In Berger v. Berger (supra) the Court of Appeal were invited to consider an appeal against a decision of HHJ Hayward-Smith QC, sitting as a Deputy High Court Judge, where he had refused permission to issue a case out of time. The appellant was the wife of the deceased. They had been married for 36 years prior to his death. Each had children from previous marriages. The deceased’s estate comprised the former matrimonial home valued at £2.5M, a half share in a property in Arizona owned jointly with the appellant worth £467,000.00, three properties in London valued at £1.66M and a majority shareholding in a property company worth approximately £2.9M.

Pursuant to the terms of the Will the deceased bequeathed to his wife his half share in the Arizona property on terms which provided that the former matrimonial home be placed on trust for sale with the widow being allowed to live for so long as she desired in the property, or the property be sold and the fund used to purchase an alternative property on the same terms. The residue of the estate was to be held on trust “to pay the income to the widow during her lifetime” and thereafter on trust for the deceased’s two sons.

Following the deceased’s death, the property company was operated in such a way as to require considerable funds for the gradual renovation of various properties it owned on a yearly basis. As a result the income available to the appellant was significantly reduced. The appellant concluded that the said income did not afford her reasonable provision out of the deceased’s estate, and she applied for orders under the I(PFD)A 75. The deceased had passed away on 26th June 2005 with the Grant of Probate being issued on 27th January 2006. The appellant issued proceedings on 15th June 2012, 1 month short of six years post expiration of the time limit.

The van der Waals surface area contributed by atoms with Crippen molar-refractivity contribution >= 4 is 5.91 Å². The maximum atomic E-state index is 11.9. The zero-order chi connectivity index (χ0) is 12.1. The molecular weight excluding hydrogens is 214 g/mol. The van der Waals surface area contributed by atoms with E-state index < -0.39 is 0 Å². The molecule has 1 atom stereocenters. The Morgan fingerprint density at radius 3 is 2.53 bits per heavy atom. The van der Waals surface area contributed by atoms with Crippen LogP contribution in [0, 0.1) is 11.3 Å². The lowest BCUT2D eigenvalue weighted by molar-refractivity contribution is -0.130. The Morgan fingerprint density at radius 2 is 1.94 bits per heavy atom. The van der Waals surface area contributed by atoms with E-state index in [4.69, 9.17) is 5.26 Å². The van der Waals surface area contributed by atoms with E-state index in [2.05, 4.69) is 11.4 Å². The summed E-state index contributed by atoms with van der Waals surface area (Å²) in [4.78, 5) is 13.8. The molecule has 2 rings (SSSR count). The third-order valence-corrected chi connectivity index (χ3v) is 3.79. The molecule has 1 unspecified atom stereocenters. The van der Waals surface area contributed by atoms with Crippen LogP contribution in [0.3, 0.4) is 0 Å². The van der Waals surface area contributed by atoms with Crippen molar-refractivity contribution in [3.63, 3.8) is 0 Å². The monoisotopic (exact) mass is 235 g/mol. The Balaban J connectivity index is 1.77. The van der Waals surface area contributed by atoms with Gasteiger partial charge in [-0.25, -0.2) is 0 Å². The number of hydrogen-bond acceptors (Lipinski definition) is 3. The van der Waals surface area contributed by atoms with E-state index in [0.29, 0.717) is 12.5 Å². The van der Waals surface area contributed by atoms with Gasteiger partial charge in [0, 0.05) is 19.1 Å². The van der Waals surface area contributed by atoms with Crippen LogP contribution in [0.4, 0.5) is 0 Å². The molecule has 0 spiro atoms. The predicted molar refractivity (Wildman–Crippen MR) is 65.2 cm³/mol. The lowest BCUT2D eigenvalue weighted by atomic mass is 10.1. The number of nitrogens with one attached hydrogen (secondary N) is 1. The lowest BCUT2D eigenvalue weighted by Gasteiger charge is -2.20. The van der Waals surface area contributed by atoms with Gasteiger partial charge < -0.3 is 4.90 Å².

In explaining the reasons for the delay in issuing proceedings, HHJ Hayward-Smith QC noted from the evidence before the court that the appellant was expressing concerns in respect of her income at a very early stage after the death of the deceased. She had also consulted solicitors very soon after his death, albeit that it appeared that they had not advised her of a potential claim under the I(PFD)A 1975. It was only when her financial situation deteriorated over the following years that her children then encouraged her to seek further legal advice. Combined with some health complications, proceedings were not issued until June 2012.

The decision

In the Court of Appeal the main judgment was provided by Black LJ who provides a very helpful summary of the legal principles and case law (See Re Salmon [1981] Ch 167 and Re Dennis [1981] 2 All ER 140) applicable to this type of application. In particular sections 1(1), 1(2)(a), 3(1), and 3(2) of I(PFD)A 75. Further, Black LJ noted the importance of section 3(5) providing:-